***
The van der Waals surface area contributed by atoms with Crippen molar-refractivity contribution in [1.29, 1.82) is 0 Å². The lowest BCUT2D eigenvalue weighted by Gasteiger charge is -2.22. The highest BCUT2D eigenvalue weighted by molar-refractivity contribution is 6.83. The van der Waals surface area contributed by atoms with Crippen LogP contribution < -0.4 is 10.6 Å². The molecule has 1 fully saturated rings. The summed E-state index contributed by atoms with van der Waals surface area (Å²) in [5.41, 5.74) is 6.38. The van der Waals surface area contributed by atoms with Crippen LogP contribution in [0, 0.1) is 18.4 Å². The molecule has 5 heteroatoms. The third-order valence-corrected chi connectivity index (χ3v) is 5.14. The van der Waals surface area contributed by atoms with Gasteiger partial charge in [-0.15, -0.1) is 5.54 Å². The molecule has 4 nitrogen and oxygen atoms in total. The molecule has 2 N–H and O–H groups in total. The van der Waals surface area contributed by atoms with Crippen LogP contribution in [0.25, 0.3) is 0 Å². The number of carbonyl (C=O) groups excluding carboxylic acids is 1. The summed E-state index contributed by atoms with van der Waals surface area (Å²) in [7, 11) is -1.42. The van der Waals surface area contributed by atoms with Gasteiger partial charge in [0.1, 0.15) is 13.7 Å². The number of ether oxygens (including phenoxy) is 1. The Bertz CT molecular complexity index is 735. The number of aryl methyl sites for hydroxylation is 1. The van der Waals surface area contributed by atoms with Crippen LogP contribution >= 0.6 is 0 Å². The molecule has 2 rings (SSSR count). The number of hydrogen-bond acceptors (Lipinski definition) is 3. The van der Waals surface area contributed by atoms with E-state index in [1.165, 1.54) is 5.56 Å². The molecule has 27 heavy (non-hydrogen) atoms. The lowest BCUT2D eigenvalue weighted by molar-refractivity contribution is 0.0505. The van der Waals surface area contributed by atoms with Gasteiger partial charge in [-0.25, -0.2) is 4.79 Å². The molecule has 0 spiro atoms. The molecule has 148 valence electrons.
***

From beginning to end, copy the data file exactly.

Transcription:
The van der Waals surface area contributed by atoms with Crippen molar-refractivity contribution in [1.29, 1.82) is 0 Å². The lowest BCUT2D eigenvalue weighted by Gasteiger charge is -2.22. The highest BCUT2D eigenvalue weighted by molar-refractivity contribution is 6.83. The van der Waals surface area contributed by atoms with Crippen LogP contribution < -0.4 is 10.6 Å². The molecule has 1 fully saturated rings. The summed E-state index contributed by atoms with van der Waals surface area (Å²) in [5.41, 5.74) is 6.38. The van der Waals surface area contributed by atoms with Crippen LogP contribution in [0, 0.1) is 18.4 Å². The molecule has 5 heteroatoms. The third-order valence-corrected chi connectivity index (χ3v) is 5.14. The van der Waals surface area contributed by atoms with Gasteiger partial charge in [-0.15, -0.1) is 5.54 Å². The molecule has 4 nitrogen and oxygen atoms in total. The molecule has 2 N–H and O–H groups in total. The van der Waals surface area contributed by atoms with Crippen LogP contribution in [0.25, 0.3) is 0 Å². The number of carbonyl (C=O) groups excluding carboxylic acids is 1. The summed E-state index contributed by atoms with van der Waals surface area (Å²) in [7, 11) is -1.42. The van der Waals surface area contributed by atoms with Gasteiger partial charge in [0.1, 0.15) is 13.7 Å². The number of ether oxygens (including phenoxy) is 1. The Bertz CT molecular complexity index is 735. The number of aryl methyl sites for hydroxylation is 1. The van der Waals surface area contributed by atoms with Crippen LogP contribution >= 0.6 is 0 Å². The molecule has 2 rings (SSSR count). The number of hydrogen-bond acceptors (Lipinski definition) is 3. The van der Waals surface area contributed by atoms with E-state index in [1.165, 1.54) is 5.56 Å². The molecule has 27 heavy (non-hydrogen) atoms. The lowest BCUT2D eigenvalue weighted by molar-refractivity contribution is 0.0505. The van der Waals surface area contributed by atoms with Gasteiger partial charge in [-0.25, -0.2) is 4.79 Å². The molecule has 0 spiro atoms. The molecule has 148 valence electrons.